Tulips of course are not native to Europe (hence the excitement when they first arrived there). Their homeland is Turkey where they grow wild, and it was the Sultans of the Ottoman Empire who bred and filled their gardens with ever new varieties. Trade in the bulbs was forbidden and each new variety carefully recorded. But as might have been predicted with such highly desirable items, they escaped at last. And ever since we’ve had more and more new versions, each one designed to incite tulip lust. So much so, I find it impossible to choose whenever I look at a bulb catalogue. On the other hand, as I said, there’s still time to plant some…
Life in Colour: Kaleidoscope Jude wants plenty of colour from us this month.
In the previous post Chasing the light over Townsend Meadow my header photo featured my ‘stand-on-bed-while-using-open-rooflight-as-tripod’ school of photography. I now confess to using the same method to spy on my local corvids. I think the pair flitting above the field fence may be carrion crows. It’s hard to tell at this distance, but we do have a couple who come daily to forage in Townsend Meadow. It is part of their territory that includes the Linden Field across the road. Also each year they come with an offspring. They call to each other across the field. I note a strain of lament in it.
But back to spying. If, with my stand-camera-on-open-window method, I then turn the lens 45 degrees to the right I can then cover activities in the rookery in the wood beside Sytche Lane. The lane borders the field boundary, and the wood borders the lane and is an unkempt sort of place inaccessible to us ordinary Wenlock folk. Both rooks and jackdaws congregate here, and in large numbers. At dusk, and particularly in autumn, they put on breath-taking balletic performances, swooping and swirling for many minutes over the meadow. If you happen to be out there when they start (sometimes my return from the allotment coincides with the opening passes of the corvid air show) it can be exhilaratingly eerie, and especially when a cohort, several dozen strong, whisks by my shoulder. There’s a rush of air. Wheeeeesh. Then gone before you register quite what happened.
You can get a gist of this phenomenon from my short video at the end of the post.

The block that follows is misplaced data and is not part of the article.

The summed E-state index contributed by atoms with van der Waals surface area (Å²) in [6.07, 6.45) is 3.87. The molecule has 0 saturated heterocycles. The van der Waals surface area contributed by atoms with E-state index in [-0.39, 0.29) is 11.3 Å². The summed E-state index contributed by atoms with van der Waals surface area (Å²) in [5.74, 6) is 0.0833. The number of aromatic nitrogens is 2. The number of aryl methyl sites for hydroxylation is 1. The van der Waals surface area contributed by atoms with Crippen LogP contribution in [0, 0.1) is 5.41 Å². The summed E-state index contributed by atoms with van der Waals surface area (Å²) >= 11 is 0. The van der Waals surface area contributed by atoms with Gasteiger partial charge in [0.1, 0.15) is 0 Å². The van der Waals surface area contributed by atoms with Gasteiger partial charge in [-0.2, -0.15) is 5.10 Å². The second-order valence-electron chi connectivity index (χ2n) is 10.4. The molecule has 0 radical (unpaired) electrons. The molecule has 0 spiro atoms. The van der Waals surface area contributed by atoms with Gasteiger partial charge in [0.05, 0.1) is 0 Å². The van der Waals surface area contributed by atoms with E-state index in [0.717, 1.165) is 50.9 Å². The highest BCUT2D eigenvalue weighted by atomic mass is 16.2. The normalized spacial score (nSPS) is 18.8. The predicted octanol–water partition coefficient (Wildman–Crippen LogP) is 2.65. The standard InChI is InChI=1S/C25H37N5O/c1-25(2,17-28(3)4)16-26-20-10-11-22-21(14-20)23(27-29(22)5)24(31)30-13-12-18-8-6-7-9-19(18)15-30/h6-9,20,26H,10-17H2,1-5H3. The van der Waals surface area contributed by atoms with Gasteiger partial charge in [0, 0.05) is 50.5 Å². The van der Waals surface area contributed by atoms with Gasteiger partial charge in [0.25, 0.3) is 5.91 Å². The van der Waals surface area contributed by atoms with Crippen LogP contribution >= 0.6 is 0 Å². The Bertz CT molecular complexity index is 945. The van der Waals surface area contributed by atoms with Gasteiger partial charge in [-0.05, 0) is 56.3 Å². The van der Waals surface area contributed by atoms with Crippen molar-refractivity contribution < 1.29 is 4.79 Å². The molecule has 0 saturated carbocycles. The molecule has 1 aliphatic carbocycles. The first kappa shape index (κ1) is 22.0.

Related: Rooks Dancing in the New Moon
Life in Colour: black/grey
I thought this marigold square deserved another outing – essence of orange as visual infusion. And yes, I know. I keep writing about this particular cottage garden pharmacopoeia, so just to prove I’m not some old wife telling ill founded tales, here’s a scientific paper that highlights calendula’s potential for all manner of human ills, and calls for a thorough investigation of likely benefits. The list of this plant’s phytoconstituents is breath-taking:
The paper also points out that pot marigold, Calendula officinalis, is used clinically around the globe, especially for skin complaints. This has been so for hundreds of years. It would certainly have been found in the monastic physic garden, and the medieval wife would also have grown it in her kitchen garden, since she was the one responsible for dealing with family ills in an era when ordinary folk had to shift for themselves when it came to illness.
Anyway, just looking at my current marigold horde at the allotment cheers me up. So here’s a further dose:
Past Square #28
Life in Colour: Orange
Today, Jude at Travel Words wants to see examples of edible orange. And just in case you think that only the bumble bees are enjoying my allotment nasturtiums, I have to confess I’ve lately been chomping the flowers whenever I go gardening. At the moment there’s a huge flock of them on the bed where I had broad beans earlier this summer. I’ve no idea how they got there (interspersed with pot marigolds) but they are making a colourful show, and their late arrival (seasonally speaking) means they have escaped depredations from cabbage white caterpillars and aphids.
The flowers are crisp, cool and peppery, and excellent added to salads along with their leaves. The seed heads are also edible, but due to their stronger flavour are perhaps better pickled than eaten ‘neat’.
The garden nasturtium has been much studied for medicinal benefits, and you can see some of the findings in the research paper HERE. This is a quote from the abstract:
The flowers and other parts of the garden nasturtium are a good source of micro elements such as potassium, phosphorus, calcium and magnesium, and macro elements, especially of zinc, copper and iron. The essential oil, the extract from the flowers and leaves, and the compounds isolated from these elements have antimicrobial, antifungal, hypotensive, expectorant and anticancer effects. Antioxidant activity of extracts from garden nasturtium is an effect of its high content of compounds such as anthocyanins, polyphenols and vitamin C.
I shall thus keep chomping until the frost finishes the present crop. Meanwhile, too, the flowers are still available for any late-hibernating bee in need of a pollen fix.
Life in Colour: Orange
Past Squares #24